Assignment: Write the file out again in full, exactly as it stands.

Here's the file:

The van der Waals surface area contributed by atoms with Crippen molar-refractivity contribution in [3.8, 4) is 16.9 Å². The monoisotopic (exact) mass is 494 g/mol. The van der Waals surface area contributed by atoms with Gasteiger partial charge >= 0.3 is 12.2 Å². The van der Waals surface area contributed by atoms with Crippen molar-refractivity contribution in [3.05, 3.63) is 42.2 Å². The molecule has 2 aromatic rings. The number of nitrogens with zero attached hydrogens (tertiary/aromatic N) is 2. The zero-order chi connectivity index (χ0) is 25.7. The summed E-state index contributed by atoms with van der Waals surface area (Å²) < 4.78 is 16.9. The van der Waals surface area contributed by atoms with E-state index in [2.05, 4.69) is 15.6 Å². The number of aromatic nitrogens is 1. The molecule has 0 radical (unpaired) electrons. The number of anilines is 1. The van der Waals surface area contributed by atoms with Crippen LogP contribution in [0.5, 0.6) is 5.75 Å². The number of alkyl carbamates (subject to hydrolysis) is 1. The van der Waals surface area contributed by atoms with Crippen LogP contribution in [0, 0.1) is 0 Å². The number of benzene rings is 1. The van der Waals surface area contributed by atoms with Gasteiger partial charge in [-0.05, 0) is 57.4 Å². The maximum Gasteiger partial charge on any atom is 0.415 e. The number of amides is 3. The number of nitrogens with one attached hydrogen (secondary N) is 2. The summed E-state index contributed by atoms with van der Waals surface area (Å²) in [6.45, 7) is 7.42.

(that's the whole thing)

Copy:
The van der Waals surface area contributed by atoms with Crippen molar-refractivity contribution in [3.8, 4) is 16.9 Å². The monoisotopic (exact) mass is 494 g/mol. The van der Waals surface area contributed by atoms with Gasteiger partial charge >= 0.3 is 12.2 Å². The van der Waals surface area contributed by atoms with Crippen molar-refractivity contribution in [3.05, 3.63) is 42.2 Å². The molecule has 2 aromatic rings. The number of nitrogens with zero attached hydrogens (tertiary/aromatic N) is 2. The zero-order chi connectivity index (χ0) is 25.7. The summed E-state index contributed by atoms with van der Waals surface area (Å²) < 4.78 is 16.9. The van der Waals surface area contributed by atoms with E-state index in [2.05, 4.69) is 15.6 Å². The number of aromatic nitrogens is 1. The molecule has 0 radical (unpaired) electrons. The number of anilines is 1. The van der Waals surface area contributed by atoms with Crippen LogP contribution in [0.5, 0.6) is 5.75 Å². The number of alkyl carbamates (subject to hydrolysis) is 1. The van der Waals surface area contributed by atoms with Crippen LogP contribution in [0, 0.1) is 0 Å². The number of benzene rings is 1. The van der Waals surface area contributed by atoms with Gasteiger partial charge in [-0.05, 0) is 57.4 Å². The maximum Gasteiger partial charge on any atom is 0.415 e. The number of amides is 3. The number of nitrogens with one attached hydrogen (secondary N) is 2. The summed E-state index contributed by atoms with van der Waals surface area (Å²) in [6.45, 7) is 7.42.